Mary Page News

October 14, 1997

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Special Synod for America: The Marian Paragraph in the Working Paper
Therese and the Blessed Virgin Mary
Constant Catechesis on Mary
Mary, Icon of Consecrated Life

Special Synod for America: The Marian Paragraph in the Working Paper

The September 11th issue of Origins published the Working Paper in preparation for the Special Synod for America. The final paragraph of the paper leads to reflect on a Marian perspective for the Americas. We invite you to reflect on this proclamation and join in prayer for this synod:

69. Just as the apostles together with Mary persevered in prayer and received strength from the Holy Spirit to begin the proclamation of the good news (cf. Acts 2:1-13), in the same manner the pastors of the people of God in all American, gathered together in faith with the successor of Peter under the protection of the mother of god and mother of the church, invoke the outpouring of the Holy Spirit so as to continue with renewed effort the mission of announcing the message of salvation in the midst of the joys and hopes, the griefs and anxieties of the men and women of this time in all America.

Holy Mary of Guadalupe, star of the first and the new evangelization, guide the steps of those who are in pilgrimage in this American Hemisphere toward the encounter with the living Jesus Christ, the Lord of time and eternity: "the Alpha and the Omega, the first and the last, the beginning and end" (Rv. 22:13).


Therese and the Blessed Virgin Mary

The 100th anniversary of the death of Saint Therese of the Child Jesus, and the proclamation of Therese as a Doctor of the Church, calls forth the question: What makes a "doctor"? That is, what it is in Therese that encourages the Church to present her as a teacher of the faith? Bishop Patrick Ahern, Auxiliary Bishop of New York, has spoken on this topic on numerous occasions. This following is an excerpt from an article, "St. Therese of Lisieux, Doctor of the Church: A Saint for These Times:" [St. Therese]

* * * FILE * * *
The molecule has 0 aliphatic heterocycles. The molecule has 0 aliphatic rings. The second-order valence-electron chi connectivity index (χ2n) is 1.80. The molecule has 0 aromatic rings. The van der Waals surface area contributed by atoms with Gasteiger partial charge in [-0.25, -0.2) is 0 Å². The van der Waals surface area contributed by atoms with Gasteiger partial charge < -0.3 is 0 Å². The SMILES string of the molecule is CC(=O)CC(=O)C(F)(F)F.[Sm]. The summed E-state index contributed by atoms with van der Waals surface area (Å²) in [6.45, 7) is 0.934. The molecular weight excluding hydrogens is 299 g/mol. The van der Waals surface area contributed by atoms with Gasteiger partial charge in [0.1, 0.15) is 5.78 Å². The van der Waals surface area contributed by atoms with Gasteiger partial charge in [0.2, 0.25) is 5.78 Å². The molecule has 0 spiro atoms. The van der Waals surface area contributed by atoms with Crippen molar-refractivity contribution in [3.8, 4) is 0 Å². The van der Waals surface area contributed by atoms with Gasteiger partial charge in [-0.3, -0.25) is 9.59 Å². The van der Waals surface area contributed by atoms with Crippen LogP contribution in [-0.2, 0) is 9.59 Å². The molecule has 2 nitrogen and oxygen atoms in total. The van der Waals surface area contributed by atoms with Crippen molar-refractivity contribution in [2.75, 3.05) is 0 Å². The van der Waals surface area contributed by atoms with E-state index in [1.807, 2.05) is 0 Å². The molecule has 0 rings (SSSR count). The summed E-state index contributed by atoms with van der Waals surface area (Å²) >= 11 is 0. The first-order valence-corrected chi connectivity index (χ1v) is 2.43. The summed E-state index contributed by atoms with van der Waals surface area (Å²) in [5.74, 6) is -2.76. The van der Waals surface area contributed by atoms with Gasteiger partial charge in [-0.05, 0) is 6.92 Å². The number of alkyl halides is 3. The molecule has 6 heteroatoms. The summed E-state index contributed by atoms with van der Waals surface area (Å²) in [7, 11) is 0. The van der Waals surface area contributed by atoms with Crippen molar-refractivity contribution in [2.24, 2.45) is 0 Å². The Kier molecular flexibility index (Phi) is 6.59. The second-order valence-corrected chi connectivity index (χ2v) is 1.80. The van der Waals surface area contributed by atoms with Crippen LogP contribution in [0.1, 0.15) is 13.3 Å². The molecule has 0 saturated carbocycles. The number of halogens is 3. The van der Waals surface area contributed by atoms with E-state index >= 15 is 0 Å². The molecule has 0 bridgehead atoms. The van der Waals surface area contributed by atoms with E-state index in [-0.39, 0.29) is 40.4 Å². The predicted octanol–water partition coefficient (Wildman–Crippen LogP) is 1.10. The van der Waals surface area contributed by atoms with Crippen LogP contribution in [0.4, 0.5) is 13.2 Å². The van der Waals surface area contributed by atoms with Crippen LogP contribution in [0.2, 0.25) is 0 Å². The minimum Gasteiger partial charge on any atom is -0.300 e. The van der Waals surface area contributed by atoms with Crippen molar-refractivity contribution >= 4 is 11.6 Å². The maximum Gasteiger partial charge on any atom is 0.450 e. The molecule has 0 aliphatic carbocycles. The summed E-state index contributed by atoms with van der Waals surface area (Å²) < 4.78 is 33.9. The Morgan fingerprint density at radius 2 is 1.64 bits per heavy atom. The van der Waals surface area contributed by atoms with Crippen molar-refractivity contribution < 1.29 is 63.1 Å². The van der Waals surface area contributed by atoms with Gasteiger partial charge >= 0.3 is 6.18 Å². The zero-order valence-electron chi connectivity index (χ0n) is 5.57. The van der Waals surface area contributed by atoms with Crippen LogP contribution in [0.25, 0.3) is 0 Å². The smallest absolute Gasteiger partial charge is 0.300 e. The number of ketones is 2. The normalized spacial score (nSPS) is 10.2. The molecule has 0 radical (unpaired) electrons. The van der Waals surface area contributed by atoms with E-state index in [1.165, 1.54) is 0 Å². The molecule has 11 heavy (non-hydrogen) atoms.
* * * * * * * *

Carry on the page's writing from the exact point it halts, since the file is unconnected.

Therese and the Blessed Virgin Mary

St. Therese's Mariology coincides with that of the council. She rebelled against the distortions of her age, which exaggerated Mary's privileges to the point of nearly denying her humanity. She saw Mary as the quintessential little soul. It was not Mary who was great; rather it was the incomparable grace of the immaculate conception that was great, with a greatness that did not raise her above the church but plunged her into its very depths. She is, said Therese, "more a mother than a queen." The Second Vatican Council said the same thing. The fathers of the council declined to accept a separate schema on the Virgin Mary, preferring to place its treatment of the Blessed Virgin within the Dogmatic Constitution on the Church, Lumen Gentium, precisely where she belongs, devoting Chapter 8 of that great conciliar document to Mary and declaring her to be the mother of the church and its model. What kind of a mother would she be, Therese had asked sensibly, if her children did not look like her and could not imitate her?

Certainly Therese herself imitated Mary. A priest who knew her well called her "A ravishing miniature of the Virgin Mary," a delightful description. How she loved the mother of Jesus! With a hand that trembled and could no longer dip her pen in the inkwell, she picked up her pencil for the last time, and this is what she wrote: "O Mary, if I were the queen of heaven and you were Therese, I would want to be Therese so that you might be the queen of heaven." Famous last words, worthy of a doctor of the church, easy to understand and easy to remember and such an astonishing thing to think of saying!

[Source: Origins Vol 27,12 (Sept 4, 1997)]


Constant Catechesis on Mary

Since the beginning of the church year, Pope John Paul II has spent the majority of his Wednesday general audiences on Marian catechesis. The catechetical instructions cover a wide range of Marian topics. These instructions are well suited to homilies on Mary for various memorials and liturgical feastdays.

You will find these texts published in the Vatican newspaper, L'Osservatore Romano.


Mary, Icon of Consecrated Life

Are vocations still viable lifestyles today? Is there anyone who wishes to be consecrated to God and serve the Church for a lifetime commitment? The Servite community offers Mary as an example of this total commitment.

58. Today the expression "Mary, icon of consecrated life" is often used. Here we want to offer a warrant for this usage in terms of the major forms of consecrated life-eremetic, monastic, missionary and apostolic. The Blessed Virgin Mary is in fact:

Quoted from Servants of the Magnificat: The Canticle of the Blessed Virgin and Consecrated Life, 210th General Chapter of the Order of Servants of Mary:


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